Quinton Jefferson wants to remind fans of something in Seattle’s preseason opener against the Chargers on Sunday.
“I’m a baller,” Jefferson said Thursday after Seahawks training camp. “People probably forgot about that, but I can still go out and show people I can still ball.”
Jefferson, a fifth-round pick out of Maryland in the 2016 NFL Draft, considers this season his first. The defensive tackle played in only three games last year because of a knee injury he suffered in an October practice. He also suffered a lingering thumb injury early last season.
“It’s just a blessing to be back out here.” Jefferson said. “Almost a year out of football, so any time you get back out there to play and compete with your boys, it’s always good.”
First-year defensive line coach Clint Hurtt said Jefferson has been “quick and violent,” and also said his effort has been “really, really good.” Hurtt said effort is the No. 1 thing he looks for in a player. Technique, however, isn’t far behind on that list.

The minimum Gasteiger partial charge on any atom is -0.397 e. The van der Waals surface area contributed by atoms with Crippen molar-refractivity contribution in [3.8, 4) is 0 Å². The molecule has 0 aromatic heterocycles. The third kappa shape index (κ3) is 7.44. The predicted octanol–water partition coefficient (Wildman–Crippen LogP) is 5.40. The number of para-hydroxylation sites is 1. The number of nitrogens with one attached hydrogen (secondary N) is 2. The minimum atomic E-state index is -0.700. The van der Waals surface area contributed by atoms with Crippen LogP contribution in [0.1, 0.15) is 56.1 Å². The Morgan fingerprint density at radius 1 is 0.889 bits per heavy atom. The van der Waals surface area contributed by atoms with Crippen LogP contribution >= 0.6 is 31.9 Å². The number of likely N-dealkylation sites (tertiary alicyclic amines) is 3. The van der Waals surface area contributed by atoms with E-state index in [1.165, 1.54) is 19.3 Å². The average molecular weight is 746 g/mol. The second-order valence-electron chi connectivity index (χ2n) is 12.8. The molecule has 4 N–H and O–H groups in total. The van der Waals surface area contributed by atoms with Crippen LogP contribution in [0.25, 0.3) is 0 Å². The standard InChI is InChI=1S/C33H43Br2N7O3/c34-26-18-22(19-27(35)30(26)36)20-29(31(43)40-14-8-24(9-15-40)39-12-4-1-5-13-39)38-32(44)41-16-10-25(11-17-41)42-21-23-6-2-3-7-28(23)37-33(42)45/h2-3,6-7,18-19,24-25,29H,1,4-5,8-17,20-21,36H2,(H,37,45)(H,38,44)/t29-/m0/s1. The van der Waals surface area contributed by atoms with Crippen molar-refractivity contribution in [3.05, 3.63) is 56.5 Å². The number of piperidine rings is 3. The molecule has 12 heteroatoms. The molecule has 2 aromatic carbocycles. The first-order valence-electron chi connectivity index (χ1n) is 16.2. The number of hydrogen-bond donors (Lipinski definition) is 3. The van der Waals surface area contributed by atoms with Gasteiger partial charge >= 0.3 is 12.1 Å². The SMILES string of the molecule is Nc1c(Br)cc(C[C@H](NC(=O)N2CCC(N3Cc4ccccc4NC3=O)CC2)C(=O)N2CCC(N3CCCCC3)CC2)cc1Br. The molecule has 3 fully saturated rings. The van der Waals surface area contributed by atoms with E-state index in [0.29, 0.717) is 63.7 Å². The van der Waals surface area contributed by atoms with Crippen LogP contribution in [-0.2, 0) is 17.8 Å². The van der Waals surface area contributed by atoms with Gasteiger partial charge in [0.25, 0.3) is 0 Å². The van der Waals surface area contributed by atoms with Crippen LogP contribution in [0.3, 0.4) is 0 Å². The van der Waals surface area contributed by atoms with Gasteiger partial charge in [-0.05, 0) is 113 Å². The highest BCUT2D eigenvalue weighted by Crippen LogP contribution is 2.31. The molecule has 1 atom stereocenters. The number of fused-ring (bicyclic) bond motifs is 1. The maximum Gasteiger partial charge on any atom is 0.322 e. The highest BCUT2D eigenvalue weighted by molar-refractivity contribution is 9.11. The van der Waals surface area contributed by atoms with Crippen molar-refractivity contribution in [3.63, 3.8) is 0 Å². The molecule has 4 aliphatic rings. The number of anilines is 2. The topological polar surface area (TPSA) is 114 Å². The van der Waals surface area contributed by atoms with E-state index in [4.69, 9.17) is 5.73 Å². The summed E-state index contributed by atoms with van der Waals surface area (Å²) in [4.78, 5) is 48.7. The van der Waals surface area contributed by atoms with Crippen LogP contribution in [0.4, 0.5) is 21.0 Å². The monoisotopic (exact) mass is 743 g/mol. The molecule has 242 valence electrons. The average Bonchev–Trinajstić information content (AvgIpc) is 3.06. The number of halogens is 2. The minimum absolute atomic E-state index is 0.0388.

“I’m just looking for him to be a dominant edge-setter, play with pad level, having his hands inside,” Hurtt said. “When opportunities come, can he rush the passer? Can he get on edges and win one-on-ones?”
The Seahawks spent this year’s first-round pick on Malik McDowell, a 6-foot-6, 300-pound defensive lineman from Michigan State, but his readiness for this season is unclear because of injuries he suffered in an ATV accident in July.
Jefferson empathizes with McDowell, because Jefferson sat out the majority of his rookie season. Jefferson said he hasn’t had the opportunity to speak with McDowell about the incident, but seems confident he will pick things up when he returns.
“When he gets back out here and back around I’ll definitely keep his spirits up and I know he’ll be in good hands,” Jefferson said. “It’s in God’s hands.
“Being in a situation like that, when you have to sit out your first year, it’s hard. But you gotta see the positives and just reflect on the time. It makes you hungry.”
Jefferson continued, saying time spent off the field would allow McDowell to delve into the team’s playbook, making for an easier transition.
Frequent, early substitutions on the defensive line should be helpful to Jefferson – and eventually, McDowell – when game action ensues.
Most teams don’t rotate their offensive linemen in the regular season, so they’re often fatigued before the game ends. Substituting defensive linemen early allows pass-rushers and run-stuffers to be fresh for crucial, fourth-quarter stops.
“It’s hard when you go out and you gotta literally battle somebody for a full quarter.” Jefferson said. “You get worn down. So any time you go out there and give a guy a blow, there’s no drop-off. It’s awesome.”